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Re: Internationalized Domain Names (IDNs) in progress

From: Martin Duerst <duerst@it.aoyama.ac.jp>
Date: Fri, 26 Oct 2007 14:57:43 +0900
Message-Id: <>
To: Asmus Freytag <asmusf@ix.netcom.com>, Najib Tounsi <ntounsi@emi.ac.ma>
Cc: Daniel Dardailler <danield@w3.org>, "'WWW International'" <www-international@w3.org>, W3C Offices <w3c-office-pr@w3.org>, public-i18n-core@w3.org

So Greece is using the same solution as Russia for licence plates.
They are making use of the fact that there is a fair
overlap between Greek and Latin (or Cyrillic and Latin).

For TLDs, and for domain names in general, it turns out
that this overlap is a problem, because it can allow spoofing
in some cases.

Regards,     Martin.

At 09:13 07/10/26, Asmus Freytag wrote:
>On 10/25/2007 4:22 PM, Najib Tounsi wrote:
>> Martin Duerst wrote:
>> > ... Well, licence plates are a good example actually. In Japan, they
>> > use Kanji and Hiragana. In Germany, they use Umlauts. In many Arabic
>> > countries, they use Arabic letters and numerals. Najib can tell us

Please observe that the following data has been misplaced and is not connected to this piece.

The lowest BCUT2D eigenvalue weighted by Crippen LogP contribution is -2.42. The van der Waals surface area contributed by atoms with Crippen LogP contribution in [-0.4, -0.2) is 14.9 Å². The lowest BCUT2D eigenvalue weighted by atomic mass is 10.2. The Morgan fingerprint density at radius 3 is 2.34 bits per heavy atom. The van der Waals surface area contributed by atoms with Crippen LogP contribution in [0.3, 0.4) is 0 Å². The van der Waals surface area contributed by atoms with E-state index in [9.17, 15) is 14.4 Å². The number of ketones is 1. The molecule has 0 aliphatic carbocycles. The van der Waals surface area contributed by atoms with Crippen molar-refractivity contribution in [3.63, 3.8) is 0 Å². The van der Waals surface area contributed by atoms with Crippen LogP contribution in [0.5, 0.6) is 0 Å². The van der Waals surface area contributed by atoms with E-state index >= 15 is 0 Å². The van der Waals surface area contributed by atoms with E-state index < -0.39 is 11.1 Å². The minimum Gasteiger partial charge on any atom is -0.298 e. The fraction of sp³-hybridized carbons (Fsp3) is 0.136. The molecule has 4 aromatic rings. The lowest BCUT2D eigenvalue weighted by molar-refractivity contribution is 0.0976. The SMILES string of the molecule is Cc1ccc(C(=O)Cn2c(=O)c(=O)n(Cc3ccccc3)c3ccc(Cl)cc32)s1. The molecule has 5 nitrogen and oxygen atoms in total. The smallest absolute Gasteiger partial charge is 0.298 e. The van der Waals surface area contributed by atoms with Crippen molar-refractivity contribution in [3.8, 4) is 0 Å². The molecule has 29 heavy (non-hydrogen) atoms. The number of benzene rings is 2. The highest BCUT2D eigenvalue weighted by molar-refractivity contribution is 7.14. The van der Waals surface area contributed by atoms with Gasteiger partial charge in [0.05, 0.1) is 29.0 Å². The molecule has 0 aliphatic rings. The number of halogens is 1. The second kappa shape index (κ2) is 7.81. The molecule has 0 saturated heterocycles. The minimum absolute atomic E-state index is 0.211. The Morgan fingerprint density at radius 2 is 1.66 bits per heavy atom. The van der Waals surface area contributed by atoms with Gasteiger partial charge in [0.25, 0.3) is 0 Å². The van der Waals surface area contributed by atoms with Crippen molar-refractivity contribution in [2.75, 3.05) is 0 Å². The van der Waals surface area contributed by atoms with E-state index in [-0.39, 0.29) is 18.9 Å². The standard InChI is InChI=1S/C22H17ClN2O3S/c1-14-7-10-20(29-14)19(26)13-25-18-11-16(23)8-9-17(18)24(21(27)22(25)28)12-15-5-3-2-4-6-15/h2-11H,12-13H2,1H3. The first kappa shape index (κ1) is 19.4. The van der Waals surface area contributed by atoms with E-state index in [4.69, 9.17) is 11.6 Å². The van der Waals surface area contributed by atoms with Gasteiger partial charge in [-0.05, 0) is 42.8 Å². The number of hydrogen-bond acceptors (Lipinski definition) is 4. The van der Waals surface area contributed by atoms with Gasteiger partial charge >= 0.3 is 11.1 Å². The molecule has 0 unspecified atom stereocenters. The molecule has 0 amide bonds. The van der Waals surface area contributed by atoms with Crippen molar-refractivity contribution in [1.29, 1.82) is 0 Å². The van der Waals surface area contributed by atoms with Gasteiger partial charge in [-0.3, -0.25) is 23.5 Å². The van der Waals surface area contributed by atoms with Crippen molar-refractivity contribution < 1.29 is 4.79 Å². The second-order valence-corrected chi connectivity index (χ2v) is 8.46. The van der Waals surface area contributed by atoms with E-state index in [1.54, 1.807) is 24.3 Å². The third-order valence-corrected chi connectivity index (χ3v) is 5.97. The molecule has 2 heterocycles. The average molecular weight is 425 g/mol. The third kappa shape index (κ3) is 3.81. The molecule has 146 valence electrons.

>> > what Marocco does.
>> Well, years ago, there were numbers like "1363-1 4" as showed in http://www.worldlicenseplates.com/
>> Now, Arabic letters are used, like " 12345-X 9", where X is actually the Arabic Beh 'リィ', coming after Alef 'リ」'.
>> For the story, this didn't make everybody happy. At vehicle administration and insurance companies, computer applications are not yet ready to accept non Latin scripts. I've been told that, as a temporary solution, Alef is replaced by A and Beh by B./
>When I visited Greece for the most recent of the JTC1/SC2/WG2 meetings held there, I noticed the fact that the licence plates used capital letters to designate a local area. Upon further inquiry, I was told that the letters used were carefully subsetted to those for which the shape matches that of the corresponding Latin letters, so as to be able to run Greek license plates through police computers using the Latin script.
>During my visit I could confirm that I never once saw a license plate that required the use of the Greek script.

#-#-#  Martin J. Du"rst, Assoc. Professor, Aoyama Gakuin University
#-#-#  http://www.sw.it.aoyama.ac.jp       mailto:duerst@it.aoyama.ac.jp     
Received on Friday, 26 October 2007 08:41:04 UTC

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